However, in order to accurately read out stored data and to efficiently access data, data must be recorded based upon a predetermined format. In order to attain an optimum format, there still exist various problems which must be solved and s far there has not been proposed a practical optimum method for recording data onto optical data recording cards. Especially in order to ensure the readout of data and the efficient access to data, the following practical problems constitute a barrier:

(Problem 1: control of a line sensor for reading out a unit readout array)

A line sensor reads out the data recorded in the form of pits from respective unit readout arrays and in order to properly shift the line sensor to a predetermined position for reading out the data stored in a specified unit readout array, a suitable data recording format must be devised. Especially, the control must be carried out accurately so that the direction of rows of the unit readout arrays must coincide with the direction of the sensor array of the line sensor with a high degree of accuracy.

(Problem 2: synchronization with data pits)

The data pits are recorded and spaced apart from each other by a predetermined distance. In case of reading out such data pits by the line sensor, the readout timing must be in synchronism with the distance between the pits. Therefore, a data recording format must be provided with a means for attaining such synchronization.

(Problem 3: discrimination between the adjacent unit readout arrays)

The line sensor reads out the data pits in respective unit readout arrays in the manner described above and when the data from one unit readout array is read out, the operation for reading out the data stored in the next unit readout array is executed. In this manner, a plurality of unit readout arrays are read out sequentially, but in case of scanning the line sensor, it must be detected that the operation for reading out the next readout array has been started. That is, a data recording format bearing the information capable of distinguishing between the adjacent unit readout arrays must be devised.

(Problem 4: countermeasures against readout errors)

In general, since individual person carries and uses the optical data recording cards, the data recording surfaces tend to be contaminated. Optical reading systems are very sensitive to such surface contamination, resulting in readout errors. It follows therefore that there must be devised a data recording format capable of avoiding such readout errors.

(Problem 5: efficient access to data)

As described above, since the optical data cards are carried by individual persons, their dimensions or sizes must be so selected that they may be put into pockets. Meanwhile, various data must be recorded in a limited space, therefore a data recording format capable of permitting the easy access to the stored data must be devised.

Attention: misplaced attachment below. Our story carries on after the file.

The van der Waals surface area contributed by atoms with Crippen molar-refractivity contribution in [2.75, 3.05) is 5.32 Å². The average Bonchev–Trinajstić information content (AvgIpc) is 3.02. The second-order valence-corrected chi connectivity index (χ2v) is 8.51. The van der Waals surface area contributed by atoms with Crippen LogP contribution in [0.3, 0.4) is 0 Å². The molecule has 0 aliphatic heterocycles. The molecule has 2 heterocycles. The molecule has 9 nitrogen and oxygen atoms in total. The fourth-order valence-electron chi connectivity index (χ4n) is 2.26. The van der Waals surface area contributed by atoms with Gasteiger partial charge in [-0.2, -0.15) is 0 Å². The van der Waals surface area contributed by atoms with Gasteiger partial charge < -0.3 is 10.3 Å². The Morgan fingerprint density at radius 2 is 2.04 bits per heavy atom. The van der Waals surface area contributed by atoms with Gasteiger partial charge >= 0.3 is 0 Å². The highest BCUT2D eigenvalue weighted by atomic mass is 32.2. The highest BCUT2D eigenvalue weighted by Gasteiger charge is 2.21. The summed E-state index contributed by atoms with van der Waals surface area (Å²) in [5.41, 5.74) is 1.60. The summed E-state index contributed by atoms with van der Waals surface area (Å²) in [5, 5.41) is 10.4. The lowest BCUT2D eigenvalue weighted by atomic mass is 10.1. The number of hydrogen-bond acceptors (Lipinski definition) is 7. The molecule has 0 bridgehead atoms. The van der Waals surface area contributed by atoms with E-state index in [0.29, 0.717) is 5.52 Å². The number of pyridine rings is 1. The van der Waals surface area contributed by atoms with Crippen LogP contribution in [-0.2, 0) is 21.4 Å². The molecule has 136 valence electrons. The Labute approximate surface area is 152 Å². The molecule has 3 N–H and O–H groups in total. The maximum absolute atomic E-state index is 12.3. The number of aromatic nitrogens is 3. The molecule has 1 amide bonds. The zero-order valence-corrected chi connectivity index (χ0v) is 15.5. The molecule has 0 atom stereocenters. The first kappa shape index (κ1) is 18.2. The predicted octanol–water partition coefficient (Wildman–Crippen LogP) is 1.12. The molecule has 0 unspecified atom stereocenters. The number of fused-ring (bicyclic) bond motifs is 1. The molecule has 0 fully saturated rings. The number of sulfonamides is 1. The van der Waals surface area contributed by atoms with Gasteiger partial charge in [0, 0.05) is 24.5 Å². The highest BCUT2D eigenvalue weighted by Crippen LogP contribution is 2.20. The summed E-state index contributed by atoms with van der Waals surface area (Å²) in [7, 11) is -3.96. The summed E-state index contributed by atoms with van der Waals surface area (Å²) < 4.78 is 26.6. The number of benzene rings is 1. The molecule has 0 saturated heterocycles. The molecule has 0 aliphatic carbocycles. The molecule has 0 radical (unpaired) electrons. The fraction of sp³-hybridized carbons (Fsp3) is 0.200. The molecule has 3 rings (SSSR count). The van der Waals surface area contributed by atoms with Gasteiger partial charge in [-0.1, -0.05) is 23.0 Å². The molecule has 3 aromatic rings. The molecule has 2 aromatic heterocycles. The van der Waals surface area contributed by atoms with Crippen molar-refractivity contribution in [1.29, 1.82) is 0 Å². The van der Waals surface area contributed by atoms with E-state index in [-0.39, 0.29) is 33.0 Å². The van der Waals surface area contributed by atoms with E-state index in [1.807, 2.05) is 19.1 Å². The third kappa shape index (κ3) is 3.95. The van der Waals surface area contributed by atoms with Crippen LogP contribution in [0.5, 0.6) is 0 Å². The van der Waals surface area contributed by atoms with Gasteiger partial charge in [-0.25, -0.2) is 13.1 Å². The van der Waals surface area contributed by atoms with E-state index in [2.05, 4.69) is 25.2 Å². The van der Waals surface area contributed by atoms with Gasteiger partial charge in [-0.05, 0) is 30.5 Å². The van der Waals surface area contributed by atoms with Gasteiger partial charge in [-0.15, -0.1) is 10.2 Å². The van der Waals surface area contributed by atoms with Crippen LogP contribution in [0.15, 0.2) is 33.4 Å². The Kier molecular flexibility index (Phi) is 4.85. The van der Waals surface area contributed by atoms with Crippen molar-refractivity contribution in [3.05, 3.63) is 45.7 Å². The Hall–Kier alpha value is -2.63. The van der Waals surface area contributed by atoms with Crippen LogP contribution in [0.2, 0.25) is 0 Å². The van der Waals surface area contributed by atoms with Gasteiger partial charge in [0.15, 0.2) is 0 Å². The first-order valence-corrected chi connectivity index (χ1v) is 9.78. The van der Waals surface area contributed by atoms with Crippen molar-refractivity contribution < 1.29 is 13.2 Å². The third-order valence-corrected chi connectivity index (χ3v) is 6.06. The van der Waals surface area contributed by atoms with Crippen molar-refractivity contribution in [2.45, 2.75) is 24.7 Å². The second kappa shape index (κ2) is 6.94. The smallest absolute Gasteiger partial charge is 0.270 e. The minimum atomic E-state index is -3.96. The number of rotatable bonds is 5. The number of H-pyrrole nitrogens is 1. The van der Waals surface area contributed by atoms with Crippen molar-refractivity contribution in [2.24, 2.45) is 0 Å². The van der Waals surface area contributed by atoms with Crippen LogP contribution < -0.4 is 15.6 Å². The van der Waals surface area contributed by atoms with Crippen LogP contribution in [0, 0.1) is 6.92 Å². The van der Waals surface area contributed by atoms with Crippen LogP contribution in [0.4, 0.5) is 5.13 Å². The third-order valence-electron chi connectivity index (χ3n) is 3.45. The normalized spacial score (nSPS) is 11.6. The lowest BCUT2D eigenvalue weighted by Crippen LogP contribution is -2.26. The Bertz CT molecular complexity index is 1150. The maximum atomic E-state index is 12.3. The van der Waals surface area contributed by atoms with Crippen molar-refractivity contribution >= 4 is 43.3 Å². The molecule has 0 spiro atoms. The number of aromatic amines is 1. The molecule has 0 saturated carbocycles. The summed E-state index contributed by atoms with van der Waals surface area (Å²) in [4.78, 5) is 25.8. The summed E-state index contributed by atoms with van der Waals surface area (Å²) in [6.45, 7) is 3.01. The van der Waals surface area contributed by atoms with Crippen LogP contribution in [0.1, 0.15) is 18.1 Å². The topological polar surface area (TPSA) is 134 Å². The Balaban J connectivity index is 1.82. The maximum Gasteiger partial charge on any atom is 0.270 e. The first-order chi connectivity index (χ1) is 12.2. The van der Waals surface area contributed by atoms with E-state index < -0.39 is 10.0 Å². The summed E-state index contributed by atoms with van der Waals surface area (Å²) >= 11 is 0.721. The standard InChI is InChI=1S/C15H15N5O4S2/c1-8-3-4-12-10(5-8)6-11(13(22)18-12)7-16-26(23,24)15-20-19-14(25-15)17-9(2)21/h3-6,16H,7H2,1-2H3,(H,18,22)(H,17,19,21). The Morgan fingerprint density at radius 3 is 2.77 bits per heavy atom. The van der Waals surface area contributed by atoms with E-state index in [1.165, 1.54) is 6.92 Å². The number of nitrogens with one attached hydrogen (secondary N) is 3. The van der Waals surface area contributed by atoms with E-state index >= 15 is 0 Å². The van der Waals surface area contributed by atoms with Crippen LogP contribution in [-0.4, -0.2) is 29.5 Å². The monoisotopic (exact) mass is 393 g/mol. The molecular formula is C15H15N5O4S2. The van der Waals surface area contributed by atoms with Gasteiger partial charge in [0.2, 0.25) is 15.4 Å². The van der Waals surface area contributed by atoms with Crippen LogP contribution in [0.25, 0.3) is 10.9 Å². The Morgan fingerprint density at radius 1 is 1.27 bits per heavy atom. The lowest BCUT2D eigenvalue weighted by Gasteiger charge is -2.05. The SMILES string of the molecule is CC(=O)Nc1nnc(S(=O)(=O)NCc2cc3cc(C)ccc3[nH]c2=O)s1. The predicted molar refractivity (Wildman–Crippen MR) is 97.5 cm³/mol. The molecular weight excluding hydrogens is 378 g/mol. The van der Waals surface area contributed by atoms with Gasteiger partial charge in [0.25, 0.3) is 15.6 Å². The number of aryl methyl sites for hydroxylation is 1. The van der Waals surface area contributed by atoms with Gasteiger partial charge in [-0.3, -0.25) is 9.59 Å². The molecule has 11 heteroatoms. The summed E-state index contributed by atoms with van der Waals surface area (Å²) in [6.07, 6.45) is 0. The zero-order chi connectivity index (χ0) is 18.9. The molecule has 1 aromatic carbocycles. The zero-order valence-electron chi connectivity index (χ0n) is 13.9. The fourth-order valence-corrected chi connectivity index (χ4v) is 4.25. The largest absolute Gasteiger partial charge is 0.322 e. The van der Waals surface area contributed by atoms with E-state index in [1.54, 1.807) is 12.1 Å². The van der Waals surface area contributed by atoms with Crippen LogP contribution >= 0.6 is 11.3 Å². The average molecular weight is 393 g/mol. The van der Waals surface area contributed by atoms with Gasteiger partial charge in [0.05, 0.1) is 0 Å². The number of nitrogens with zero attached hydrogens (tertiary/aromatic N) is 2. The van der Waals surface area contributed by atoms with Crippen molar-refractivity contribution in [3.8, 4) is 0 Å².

DISCLOSURE OF THE INVENTION

In view of the above, the primary object of the present invention is to provide a method for recording data on optical data recording cards in such a way that the stored data can be positively read out and the efficient access to the specified data can be ensured. In addition, the present invention was made to attain the following practical objects:

(1) the positive control of the readout operation by a line sensor for reading out the data stored in individual unit readout arrays;

(2) the positive synchronization with data pits in case of reading;

(3) the discrimination between the adjacent unit readout arrays in case of reading;

(4) the adoption of a suitable countermeasure against readout errors; and

(5) the efficient access to the stored data.

A first feature of the present invention resides in the fact that a pit representative of a center line position of a data row is added to one end of the data row and a bar representing the boundary between the data rows is provided adjacent to one end of a data row, whereby the operation of a line sensor for reading respective unit readout arrays can be positively controlled.

A second feature of the present invention resides in the fact that in a data recording method of the type in which data are so recorded that an optical read device of the type having a plurality of one-dimensionally arrayed read elements in the X direction can scan in the Y direction perpendicular to the X direction, thereby reading the data stored in the form of pits, the improvement comprises at least two auxiliary marks each consisting of a plurality of bars which are different from each other in length, being elongated in the Y direction and arranged in the order of their lengths in the X direction, being provided in the X direction, whereby the inclination of the read head can be controlled with a high degree of accuracy.

A third feature of the present invention resides in the fact that in a recording method of the type for recording digital data onto an optical data recording card in the form of unit arrays, sync pit arrays are disposed in a region except the regions into which are recorded the digital data, whereby the positive synchronization with the data bits in case of reading can be ensured.

A fourth feature of the present invention resides in the fact that in a recording method of the type for recording digital data on an optical data recording card in the form of unit arrays, each data array is provided with a discriminating data indicating an even or odd numbered array so that the adjacent arrays can be distinctly distinguished from each other, whereby the stored data in respective arrays can be accurately read out.